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MOSCOW, August 12 (Itar-Tass) - The week-long break in the work of the U.S. embassies in the Middle East can give a signal for Americans to retreat from the region, Director of the Institute of Religion and Politics Alexander Ignatenko told Itar-Tass.
“This fact [the closure of the embassies] is unprecedented: in essence, this is rupture of diplomatic relations. We have an impression that Americans can see how they can live without cooperation with Islamic states. And they want to show Islamic states how they will live without the United States,” Ignatenko said.
The U.S. considers its presence in the Middle East unprofitable due to “permanent turbulence” in the region and the high level of anti-Americanism, the expert said, adding, “Earlier, the U.S. said they did not need Middle East oil and the Middle East itself. It started developing shale deposits on its territory to search for renewable energy sources.”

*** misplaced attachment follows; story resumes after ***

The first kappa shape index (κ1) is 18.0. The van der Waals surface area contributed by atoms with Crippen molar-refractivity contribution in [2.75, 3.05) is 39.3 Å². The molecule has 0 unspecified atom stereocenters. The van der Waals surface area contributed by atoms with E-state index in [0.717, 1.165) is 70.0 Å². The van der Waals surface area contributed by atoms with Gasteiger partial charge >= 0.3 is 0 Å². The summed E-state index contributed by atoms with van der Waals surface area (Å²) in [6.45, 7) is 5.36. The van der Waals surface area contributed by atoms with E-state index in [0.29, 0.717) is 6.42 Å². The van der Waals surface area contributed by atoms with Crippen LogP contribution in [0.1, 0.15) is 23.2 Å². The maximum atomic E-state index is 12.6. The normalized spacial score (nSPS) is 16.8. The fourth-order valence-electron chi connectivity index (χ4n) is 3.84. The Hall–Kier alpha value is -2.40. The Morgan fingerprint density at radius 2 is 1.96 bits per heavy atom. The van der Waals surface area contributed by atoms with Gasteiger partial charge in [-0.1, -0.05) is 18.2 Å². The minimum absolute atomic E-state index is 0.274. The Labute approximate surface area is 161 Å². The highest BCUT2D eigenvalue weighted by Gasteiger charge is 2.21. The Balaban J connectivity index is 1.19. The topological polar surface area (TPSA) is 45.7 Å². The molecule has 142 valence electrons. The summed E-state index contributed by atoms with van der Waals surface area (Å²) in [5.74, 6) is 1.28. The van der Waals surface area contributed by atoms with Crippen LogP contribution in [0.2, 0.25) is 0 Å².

Commenting on the difficult situation in the region, the expert said tension continued to grow in Egypt, between military forces and the Muslim Brotherhood. The future of Egypt depends what methods will allow the Egyptian authorities to neutralize the Muslim Brotherhood’s destructive efforts, he said.
He said the temporary closure of the embassies could have other goals. “I believe that this demarche was made after the presidential elections in Iran. The new president implies he intends to improve relations with the United States,” the expert said.
In his view, “the new Iranian president’s wording warns the states that directly finance Al Qaeda does not prevent its activity or boycott the fight against it.”
On August 3, the United States said it closed its embassies in Egypt, Jordan, Libya, Saudi Arabia, the United Arab Emirates, Kuwait, Yemen, Sudan, Djibouti, Madagascar, Burundi, Qatar, Rwanda, Bahrain, Oman, the Republic of Mauritius. The United States also closed its consulates-general in Dhahran and Jeddah (Saudi Arabia) and Dubai (the United Arab Emirates). On August 11, they resumed the work, except the U.S. Embassy in Sana’a (Yemen).